10. Dave0291

    Dave0291 Registered Member

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    Your argument works for malware, NSA spying through apps, programs and services, and other things that are pretty much out of user control. It does not work for issues like this. Of course Facebook, or rather Zuckerberg is to blame for this. But users who know what the company does yet refuse to avoid them or stop using them are to blame as well if not more. If you're a close friend of mine wanting to use Facebook, and I warn you about all of this yet you choose to go ahead anyway because you want to keep up with a few people you knew long ago..how exactly are you not to blame?

    If you want to keep up with someone that bad, we still have phones, email, instant messengers, etc. And if they only want you to contact them through Facebook, I have some news for you, they probably aren't that interested in keeping up with you. No one is worth the privacy loss and in some cases the loss of safety that comes with Facebook, outside of your immediate family whom I'm sure you have many more ways to contact.

    If someone doesn't know what Facebook does, I'll give you a bit of room for your argument. However, if they have access to Facebook, they have access to every story and every forum post warning about the service. We can't use ignorance of the law as an excuse when we get into trouble, so why should we be able to use ignorance as an excuse when it comes to Facebook dangers? Again, it's a matter of what we can and can't control, and we can quite easily control what Facebook does by telling them to screw off.
     
  11. Nebulus

    Nebulus Registered Member

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    Dave0291, I will not insist any more because I believe that my argument about user being a victim in this case is clear enough. You have a different opinion about this, I don't agree with it, but I don't think that I can change your views and you won't be able to change mine, so let's leave it at that :)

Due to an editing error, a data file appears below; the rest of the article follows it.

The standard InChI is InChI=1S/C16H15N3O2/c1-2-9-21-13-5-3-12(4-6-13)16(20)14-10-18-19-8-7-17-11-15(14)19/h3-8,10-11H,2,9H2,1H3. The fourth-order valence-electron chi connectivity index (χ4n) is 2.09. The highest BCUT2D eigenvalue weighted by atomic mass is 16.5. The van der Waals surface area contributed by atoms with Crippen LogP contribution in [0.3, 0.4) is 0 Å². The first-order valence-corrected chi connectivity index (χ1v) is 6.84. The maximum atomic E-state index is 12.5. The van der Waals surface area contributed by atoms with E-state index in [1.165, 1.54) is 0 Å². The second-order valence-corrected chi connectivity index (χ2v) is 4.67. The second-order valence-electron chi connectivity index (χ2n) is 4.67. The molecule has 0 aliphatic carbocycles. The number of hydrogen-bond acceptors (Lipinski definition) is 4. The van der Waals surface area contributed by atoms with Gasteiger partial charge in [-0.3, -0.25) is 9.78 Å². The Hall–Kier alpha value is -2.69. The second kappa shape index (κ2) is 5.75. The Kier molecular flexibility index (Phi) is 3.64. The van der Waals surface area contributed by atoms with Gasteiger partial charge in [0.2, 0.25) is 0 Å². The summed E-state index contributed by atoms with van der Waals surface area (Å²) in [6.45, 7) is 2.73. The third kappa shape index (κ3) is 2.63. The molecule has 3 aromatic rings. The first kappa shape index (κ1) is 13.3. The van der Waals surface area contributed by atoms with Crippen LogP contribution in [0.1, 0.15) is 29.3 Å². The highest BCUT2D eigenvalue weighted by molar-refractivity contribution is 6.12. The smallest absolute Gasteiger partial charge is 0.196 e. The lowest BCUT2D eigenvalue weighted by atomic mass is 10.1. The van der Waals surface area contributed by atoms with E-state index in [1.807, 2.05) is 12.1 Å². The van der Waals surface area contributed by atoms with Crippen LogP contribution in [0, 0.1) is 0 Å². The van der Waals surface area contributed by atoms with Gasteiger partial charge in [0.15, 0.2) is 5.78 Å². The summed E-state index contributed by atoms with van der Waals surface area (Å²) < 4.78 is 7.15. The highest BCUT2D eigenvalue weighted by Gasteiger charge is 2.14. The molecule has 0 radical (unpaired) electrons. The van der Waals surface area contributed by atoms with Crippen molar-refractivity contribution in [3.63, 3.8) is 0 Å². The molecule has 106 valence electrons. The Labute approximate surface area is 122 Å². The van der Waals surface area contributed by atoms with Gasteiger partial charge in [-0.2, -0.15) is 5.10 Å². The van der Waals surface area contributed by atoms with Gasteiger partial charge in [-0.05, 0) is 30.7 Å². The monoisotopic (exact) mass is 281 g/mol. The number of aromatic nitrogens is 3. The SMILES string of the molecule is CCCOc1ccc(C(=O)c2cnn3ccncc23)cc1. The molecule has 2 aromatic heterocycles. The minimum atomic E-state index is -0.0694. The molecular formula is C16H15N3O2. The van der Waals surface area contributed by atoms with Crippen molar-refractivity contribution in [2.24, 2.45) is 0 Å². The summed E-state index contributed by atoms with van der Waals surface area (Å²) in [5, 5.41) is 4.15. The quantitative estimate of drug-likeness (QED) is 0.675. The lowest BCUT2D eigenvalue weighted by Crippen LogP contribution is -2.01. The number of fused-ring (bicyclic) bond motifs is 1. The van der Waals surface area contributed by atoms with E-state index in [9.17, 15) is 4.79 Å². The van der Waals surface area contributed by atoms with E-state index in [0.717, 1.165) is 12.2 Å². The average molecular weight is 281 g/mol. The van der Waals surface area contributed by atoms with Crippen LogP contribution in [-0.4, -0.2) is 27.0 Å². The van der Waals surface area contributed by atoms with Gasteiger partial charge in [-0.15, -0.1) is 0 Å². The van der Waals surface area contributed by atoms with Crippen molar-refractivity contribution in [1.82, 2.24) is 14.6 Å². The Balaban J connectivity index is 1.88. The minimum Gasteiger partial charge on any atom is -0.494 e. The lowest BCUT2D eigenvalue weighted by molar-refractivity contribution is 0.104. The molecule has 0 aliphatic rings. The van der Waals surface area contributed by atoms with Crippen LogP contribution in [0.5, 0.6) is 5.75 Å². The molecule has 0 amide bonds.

12. Virmaline

    Virmaline Registered Member

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    And this is why I don't use facebook. It has nothing to offer I want or need. Besides, I find Zuckerberg and his ilk distasteful.

    As for blame, in a practical sense it falls wholly on the user for being so naive and foolish, but on a universal level the "provider" is also responsible; the heroin addict is certainly to blame unless someone forcibly stuck the first needle in his arm, but morally the dealer/pusher is also to blame for not being his brother's keeper. Nevertheless it is a bit perplexing when people sign on for something and insist on continuing to use it while moaning and groaning about it. It's complaining about the problem and the solution. Don't like it, leave.
     
  13. mattdocs12345

    mattdocs12345 Registered Member

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    Everything I share on facebook is what I would share in public. What is the big deal?
     
  14. dogbite

    dogbite Registered Member

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    and now with Whatsapp acquisition....more to come soon! :D